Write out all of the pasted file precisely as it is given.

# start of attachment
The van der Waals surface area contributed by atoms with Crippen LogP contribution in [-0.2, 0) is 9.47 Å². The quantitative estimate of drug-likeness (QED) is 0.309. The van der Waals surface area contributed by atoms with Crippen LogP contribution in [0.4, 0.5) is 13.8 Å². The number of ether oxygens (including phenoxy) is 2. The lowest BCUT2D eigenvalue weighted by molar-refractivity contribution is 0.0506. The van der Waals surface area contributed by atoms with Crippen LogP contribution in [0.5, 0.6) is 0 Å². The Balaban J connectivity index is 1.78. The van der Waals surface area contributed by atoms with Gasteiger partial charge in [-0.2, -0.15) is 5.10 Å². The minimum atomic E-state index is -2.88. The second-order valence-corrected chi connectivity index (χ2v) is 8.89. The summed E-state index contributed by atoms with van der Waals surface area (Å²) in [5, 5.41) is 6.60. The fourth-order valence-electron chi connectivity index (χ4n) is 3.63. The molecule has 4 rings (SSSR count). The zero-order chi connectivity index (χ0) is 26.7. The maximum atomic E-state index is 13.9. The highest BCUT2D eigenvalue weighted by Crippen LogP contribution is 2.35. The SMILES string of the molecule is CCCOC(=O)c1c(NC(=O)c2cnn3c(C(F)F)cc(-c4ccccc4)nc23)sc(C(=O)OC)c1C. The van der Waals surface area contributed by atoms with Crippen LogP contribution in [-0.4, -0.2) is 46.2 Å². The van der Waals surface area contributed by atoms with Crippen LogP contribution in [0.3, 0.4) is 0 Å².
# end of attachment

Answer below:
The van der Waals surface area contributed by atoms with Crippen LogP contribution in [-0.2, 0) is 9.47 Å². The quantitative estimate of drug-likeness (QED) is 0.309. The van der Waals surface area contributed by atoms with Crippen LogP contribution in [0.4, 0.5) is 13.8 Å². The number of ether oxygens (including phenoxy) is 2. The lowest BCUT2D eigenvalue weighted by molar-refractivity contribution is 0.0506. The van der Waals surface area contributed by atoms with Crippen LogP contribution in [0.5, 0.6) is 0 Å². The Balaban J connectivity index is 1.78. The van der Waals surface area contributed by atoms with Gasteiger partial charge in [-0.2, -0.15) is 5.10 Å². The minimum atomic E-state index is -2.88. The second-order valence-corrected chi connectivity index (χ2v) is 8.89. The summed E-state index contributed by atoms with van der Waals surface area (Å²) in [5, 5.41) is 6.60. The fourth-order valence-electron chi connectivity index (χ4n) is 3.63. The molecule has 4 rings (SSSR count). The zero-order chi connectivity index (χ0) is 26.7. The maximum atomic E-state index is 13.9. The highest BCUT2D eigenvalue weighted by Crippen LogP contribution is 2.35. The SMILES string of the molecule is CCCOC(=O)c1c(NC(=O)c2cnn3c(C(F)F)cc(-c4ccccc4)nc23)sc(C(=O)OC)c1C. The van der Waals surface area contributed by atoms with Crippen LogP contribution in [-0.4, -0.2) is 46.2 Å². The van der Waals surface area contributed by atoms with Crippen LogP contribution in [0.3, 0.4) is 0 Å².